Why Equality Doesn’t Matter and Why Prioritarianism Does

People often think equality matters. That it’s important for me to have close to the same level of welfare as the person next to me. That can’t be right though because in some cases — those of leveling down — there is no reason to move a situation toward greater equality because it makes no one better off and makes some people worse off. It makes no sens to take away something from me merely because it would make me live a life that’s closer to the lives of people on some distant planet that we cannot reach. In these cases, equality says to hurt me to push me closer to others, but that’s not ou reaction. Our reaction is to help those who are worse off. There are some lessons to draw from this. 

1. Why prioritarianism? Why is it important to give the same benefits to those who are worst off than those who who are better off? I think it has something to do with the way that pain relates to dessert and possibly even to rights. The reason I have to give a benefit of x to someone who has had a hard life compared to someone who has had an easy life is the fact that the person has had a hard life. This gets tricky though, should we look at happiness across time or at a moment of time. I think it’s over a life time and that we should give benefits to people have had it tough because they have suffered. So, when you volunteer to take on suffering, say, by running a business, you become entitled to things. But wait, shouldn’t happy people who build a business be entitled to what they’ve built? Maybe, but someone who actually loved their business all along, perhaps they are not entitled to what they did. Maybe there is domain specific desert, but then a general desert. What makes a project special is the way that it causes pain and also the way that it causes pleasure. A project is what allows you build general desert but also specific desert.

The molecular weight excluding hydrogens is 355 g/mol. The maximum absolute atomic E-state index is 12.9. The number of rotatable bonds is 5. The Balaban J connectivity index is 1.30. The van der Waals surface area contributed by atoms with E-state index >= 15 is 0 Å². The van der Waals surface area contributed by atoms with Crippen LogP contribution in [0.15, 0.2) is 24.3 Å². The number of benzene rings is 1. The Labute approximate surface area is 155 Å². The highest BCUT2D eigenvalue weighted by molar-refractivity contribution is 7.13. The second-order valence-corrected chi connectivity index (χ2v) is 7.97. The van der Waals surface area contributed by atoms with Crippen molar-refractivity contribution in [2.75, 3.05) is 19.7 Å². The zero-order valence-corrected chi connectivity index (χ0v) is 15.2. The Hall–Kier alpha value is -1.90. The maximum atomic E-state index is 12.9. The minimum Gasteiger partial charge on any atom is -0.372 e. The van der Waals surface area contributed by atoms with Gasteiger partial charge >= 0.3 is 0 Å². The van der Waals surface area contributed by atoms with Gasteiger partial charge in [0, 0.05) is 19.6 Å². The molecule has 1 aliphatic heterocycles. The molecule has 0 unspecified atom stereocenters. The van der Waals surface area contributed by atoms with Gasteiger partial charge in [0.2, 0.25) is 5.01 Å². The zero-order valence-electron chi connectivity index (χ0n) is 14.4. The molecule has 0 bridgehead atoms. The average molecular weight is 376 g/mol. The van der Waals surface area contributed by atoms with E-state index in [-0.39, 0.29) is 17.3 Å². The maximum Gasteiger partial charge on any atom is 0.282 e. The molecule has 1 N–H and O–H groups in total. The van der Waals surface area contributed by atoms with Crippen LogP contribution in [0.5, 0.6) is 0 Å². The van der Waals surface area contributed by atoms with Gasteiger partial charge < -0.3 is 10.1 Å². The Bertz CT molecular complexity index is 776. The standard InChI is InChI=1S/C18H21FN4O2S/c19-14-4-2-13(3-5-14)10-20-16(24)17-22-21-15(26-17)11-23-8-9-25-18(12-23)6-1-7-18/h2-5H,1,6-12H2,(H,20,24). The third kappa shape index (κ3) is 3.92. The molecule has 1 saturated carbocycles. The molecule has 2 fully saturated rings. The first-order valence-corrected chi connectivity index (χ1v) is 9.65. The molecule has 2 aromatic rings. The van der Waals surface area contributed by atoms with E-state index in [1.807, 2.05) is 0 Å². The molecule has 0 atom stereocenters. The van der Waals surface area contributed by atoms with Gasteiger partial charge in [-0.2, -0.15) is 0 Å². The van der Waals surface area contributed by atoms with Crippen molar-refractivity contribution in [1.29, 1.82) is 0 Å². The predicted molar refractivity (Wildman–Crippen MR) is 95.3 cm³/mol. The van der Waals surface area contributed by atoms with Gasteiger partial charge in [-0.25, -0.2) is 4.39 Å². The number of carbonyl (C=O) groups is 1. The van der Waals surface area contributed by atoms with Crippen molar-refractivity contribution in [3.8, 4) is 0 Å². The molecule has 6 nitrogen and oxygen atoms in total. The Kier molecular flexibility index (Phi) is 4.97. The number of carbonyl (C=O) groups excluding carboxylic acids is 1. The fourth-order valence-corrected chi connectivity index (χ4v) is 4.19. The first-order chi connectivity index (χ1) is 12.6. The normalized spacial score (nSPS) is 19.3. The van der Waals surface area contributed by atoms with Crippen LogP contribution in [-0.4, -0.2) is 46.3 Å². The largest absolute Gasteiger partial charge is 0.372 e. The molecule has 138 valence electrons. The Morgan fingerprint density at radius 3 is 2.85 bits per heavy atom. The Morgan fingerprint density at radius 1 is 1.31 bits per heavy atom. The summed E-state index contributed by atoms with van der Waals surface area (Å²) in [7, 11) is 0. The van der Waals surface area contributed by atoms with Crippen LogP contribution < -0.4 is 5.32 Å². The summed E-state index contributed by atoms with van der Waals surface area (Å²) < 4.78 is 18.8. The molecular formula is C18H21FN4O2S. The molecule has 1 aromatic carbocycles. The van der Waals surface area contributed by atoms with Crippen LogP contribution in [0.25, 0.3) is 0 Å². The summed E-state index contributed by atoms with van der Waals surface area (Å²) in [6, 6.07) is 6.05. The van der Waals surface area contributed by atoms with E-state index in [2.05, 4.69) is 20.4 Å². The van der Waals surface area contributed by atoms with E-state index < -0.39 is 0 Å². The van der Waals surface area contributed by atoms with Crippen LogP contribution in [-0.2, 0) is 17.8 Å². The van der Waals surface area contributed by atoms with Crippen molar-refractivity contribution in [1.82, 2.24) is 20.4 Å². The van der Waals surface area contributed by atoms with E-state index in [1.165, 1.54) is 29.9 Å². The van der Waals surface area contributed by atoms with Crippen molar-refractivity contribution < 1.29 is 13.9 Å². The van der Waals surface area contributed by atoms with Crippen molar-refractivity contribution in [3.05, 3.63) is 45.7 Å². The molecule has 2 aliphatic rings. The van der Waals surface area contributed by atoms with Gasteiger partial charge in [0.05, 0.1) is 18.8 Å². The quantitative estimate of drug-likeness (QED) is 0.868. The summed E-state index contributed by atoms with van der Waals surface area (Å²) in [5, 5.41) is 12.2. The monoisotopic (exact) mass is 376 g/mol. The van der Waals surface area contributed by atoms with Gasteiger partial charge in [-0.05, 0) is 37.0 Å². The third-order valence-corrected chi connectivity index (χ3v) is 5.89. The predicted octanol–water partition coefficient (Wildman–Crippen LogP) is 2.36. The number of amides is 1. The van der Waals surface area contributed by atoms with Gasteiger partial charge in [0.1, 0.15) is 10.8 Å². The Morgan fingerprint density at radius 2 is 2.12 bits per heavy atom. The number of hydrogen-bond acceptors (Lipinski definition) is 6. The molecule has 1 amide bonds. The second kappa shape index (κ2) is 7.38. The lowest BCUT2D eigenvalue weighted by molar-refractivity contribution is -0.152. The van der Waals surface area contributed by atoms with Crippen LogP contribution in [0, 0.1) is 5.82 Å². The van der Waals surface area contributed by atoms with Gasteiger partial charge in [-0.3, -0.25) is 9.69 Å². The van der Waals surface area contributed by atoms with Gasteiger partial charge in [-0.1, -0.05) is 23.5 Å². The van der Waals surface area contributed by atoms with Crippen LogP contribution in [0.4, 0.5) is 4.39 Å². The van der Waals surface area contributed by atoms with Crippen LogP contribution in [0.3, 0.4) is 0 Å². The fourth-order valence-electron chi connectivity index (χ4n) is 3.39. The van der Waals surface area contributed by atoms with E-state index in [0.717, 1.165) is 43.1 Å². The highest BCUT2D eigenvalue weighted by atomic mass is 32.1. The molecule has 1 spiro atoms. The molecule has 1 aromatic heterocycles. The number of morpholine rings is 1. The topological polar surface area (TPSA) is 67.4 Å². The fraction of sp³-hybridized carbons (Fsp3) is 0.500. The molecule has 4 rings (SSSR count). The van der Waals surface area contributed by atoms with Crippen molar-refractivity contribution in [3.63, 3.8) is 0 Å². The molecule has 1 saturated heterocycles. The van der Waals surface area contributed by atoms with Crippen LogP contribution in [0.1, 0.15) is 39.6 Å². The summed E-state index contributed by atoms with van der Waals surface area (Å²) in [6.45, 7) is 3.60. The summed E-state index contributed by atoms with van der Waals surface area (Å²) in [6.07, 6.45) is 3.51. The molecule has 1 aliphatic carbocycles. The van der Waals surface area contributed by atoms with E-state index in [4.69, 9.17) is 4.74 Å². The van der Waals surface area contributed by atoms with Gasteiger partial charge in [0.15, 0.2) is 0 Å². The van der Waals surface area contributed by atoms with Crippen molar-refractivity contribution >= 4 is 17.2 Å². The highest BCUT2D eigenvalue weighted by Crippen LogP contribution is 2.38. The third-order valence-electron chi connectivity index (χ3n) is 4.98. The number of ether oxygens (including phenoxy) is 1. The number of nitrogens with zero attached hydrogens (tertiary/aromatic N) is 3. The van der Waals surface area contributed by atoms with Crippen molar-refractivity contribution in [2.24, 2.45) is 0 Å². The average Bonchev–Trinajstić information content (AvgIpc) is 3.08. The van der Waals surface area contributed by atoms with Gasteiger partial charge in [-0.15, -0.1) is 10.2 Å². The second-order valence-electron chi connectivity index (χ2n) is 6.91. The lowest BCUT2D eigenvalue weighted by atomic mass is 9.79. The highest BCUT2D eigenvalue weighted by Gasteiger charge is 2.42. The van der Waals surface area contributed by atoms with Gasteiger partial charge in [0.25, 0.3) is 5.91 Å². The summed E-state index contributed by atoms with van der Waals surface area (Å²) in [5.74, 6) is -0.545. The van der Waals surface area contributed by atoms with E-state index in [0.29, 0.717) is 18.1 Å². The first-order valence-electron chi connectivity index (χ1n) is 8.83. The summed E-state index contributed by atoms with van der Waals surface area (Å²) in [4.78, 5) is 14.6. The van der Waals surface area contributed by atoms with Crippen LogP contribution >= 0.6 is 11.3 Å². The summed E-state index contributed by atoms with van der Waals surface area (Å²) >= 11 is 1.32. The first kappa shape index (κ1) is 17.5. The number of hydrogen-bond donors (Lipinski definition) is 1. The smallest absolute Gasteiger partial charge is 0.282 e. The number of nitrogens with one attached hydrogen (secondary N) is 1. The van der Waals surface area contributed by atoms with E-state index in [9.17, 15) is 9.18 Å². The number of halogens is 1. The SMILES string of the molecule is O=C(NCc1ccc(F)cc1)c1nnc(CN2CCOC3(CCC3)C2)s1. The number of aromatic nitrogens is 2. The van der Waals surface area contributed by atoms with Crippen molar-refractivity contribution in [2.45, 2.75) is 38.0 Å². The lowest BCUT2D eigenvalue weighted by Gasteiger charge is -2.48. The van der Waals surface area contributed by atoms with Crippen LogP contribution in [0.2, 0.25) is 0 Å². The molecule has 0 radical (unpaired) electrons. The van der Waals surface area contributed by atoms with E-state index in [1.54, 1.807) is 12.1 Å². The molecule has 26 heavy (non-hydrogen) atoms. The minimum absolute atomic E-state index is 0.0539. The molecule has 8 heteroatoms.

2. Usually people think about there being two types of good. Those that are intrinsically good and then those that are only instrumentally good. The mark of an instrumental good is that it’s only good insofar as it brings something else about. You can usually identify such goods because you can imagine a case where the instrumentally valued good is increased, yet the intrinsically valued good is reduced. These cases usually leave us feeling bad, thus revealing that the intrinsically valued good is what mattered all along. For instance in cases where I could be hurt in the interest of promoting equality, we see that equality must be instrumentally valuable because reducing equality doesn’t seem to matter. We only want to make people better off and it’s just that reducing equality usually goes along with making people better off (or making those who are most worse off better off, which is prioritarianism). But there are some goods then do not vary in this way. Take competition. It is better to have two participants that are closely matched. This will create a better competition. However, one can’t increase the inequality of the skill levels of two participants without reducing the competitive nature of the game or sport. So, in this case, I want to say that equality of skill is instrumental to serve the value of competition, but that it is CONCEPTUALLY or NECESSARILY instrumental to that good. Competition and equality of skill move together. 



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